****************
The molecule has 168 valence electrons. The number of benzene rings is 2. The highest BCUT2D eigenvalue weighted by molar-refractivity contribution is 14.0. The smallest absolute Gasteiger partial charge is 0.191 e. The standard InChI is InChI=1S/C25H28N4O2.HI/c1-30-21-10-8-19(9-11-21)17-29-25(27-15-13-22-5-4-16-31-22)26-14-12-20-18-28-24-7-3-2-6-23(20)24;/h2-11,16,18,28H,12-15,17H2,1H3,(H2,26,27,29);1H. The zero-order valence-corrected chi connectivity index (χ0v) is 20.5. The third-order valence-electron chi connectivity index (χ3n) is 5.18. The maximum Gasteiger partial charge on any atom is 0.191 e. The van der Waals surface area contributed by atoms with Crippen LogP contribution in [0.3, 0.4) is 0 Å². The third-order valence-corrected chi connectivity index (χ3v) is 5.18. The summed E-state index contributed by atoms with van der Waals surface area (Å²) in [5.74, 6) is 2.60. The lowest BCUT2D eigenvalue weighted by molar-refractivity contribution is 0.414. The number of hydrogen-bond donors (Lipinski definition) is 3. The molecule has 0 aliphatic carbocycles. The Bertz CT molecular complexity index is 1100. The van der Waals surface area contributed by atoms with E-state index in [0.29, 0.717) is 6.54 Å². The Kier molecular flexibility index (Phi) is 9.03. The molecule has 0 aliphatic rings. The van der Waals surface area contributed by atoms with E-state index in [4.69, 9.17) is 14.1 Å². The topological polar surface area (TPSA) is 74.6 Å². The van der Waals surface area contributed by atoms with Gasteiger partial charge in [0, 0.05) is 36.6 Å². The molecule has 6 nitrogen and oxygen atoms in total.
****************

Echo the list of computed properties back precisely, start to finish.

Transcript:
The molecule has 168 valence electrons. The number of benzene rings is 2. The highest BCUT2D eigenvalue weighted by molar-refractivity contribution is 14.0. The smallest absolute Gasteiger partial charge is 0.191 e. The standard InChI is InChI=1S/C25H28N4O2.HI/c1-30-21-10-8-19(9-11-21)17-29-25(27-15-13-22-5-4-16-31-22)26-14-12-20-18-28-24-7-3-2-6-23(20)24;/h2-11,16,18,28H,12-15,17H2,1H3,(H2,26,27,29);1H. The zero-order valence-corrected chi connectivity index (χ0v) is 20.5. The third-order valence-electron chi connectivity index (χ3n) is 5.18. The maximum Gasteiger partial charge on any atom is 0.191 e. The van der Waals surface area contributed by atoms with Crippen LogP contribution in [0.3, 0.4) is 0 Å². The third-order valence-corrected chi connectivity index (χ3v) is 5.18. The summed E-state index contributed by atoms with van der Waals surface area (Å²) in [5.74, 6) is 2.60. The lowest BCUT2D eigenvalue weighted by molar-refractivity contribution is 0.414. The number of hydrogen-bond donors (Lipinski definition) is 3. The molecule has 0 aliphatic carbocycles. The Bertz CT molecular complexity index is 1100. The van der Waals surface area contributed by atoms with E-state index in [0.29, 0.717) is 6.54 Å². The Kier molecular flexibility index (Phi) is 9.03. The molecule has 0 aliphatic rings. The van der Waals surface area contributed by atoms with E-state index in [4.69, 9.17) is 14.1 Å². The topological polar surface area (TPSA) is 74.6 Å². The van der Waals surface area contributed by atoms with Gasteiger partial charge in [0, 0.05) is 36.6 Å². The molecule has 6 nitrogen and oxygen atoms in total.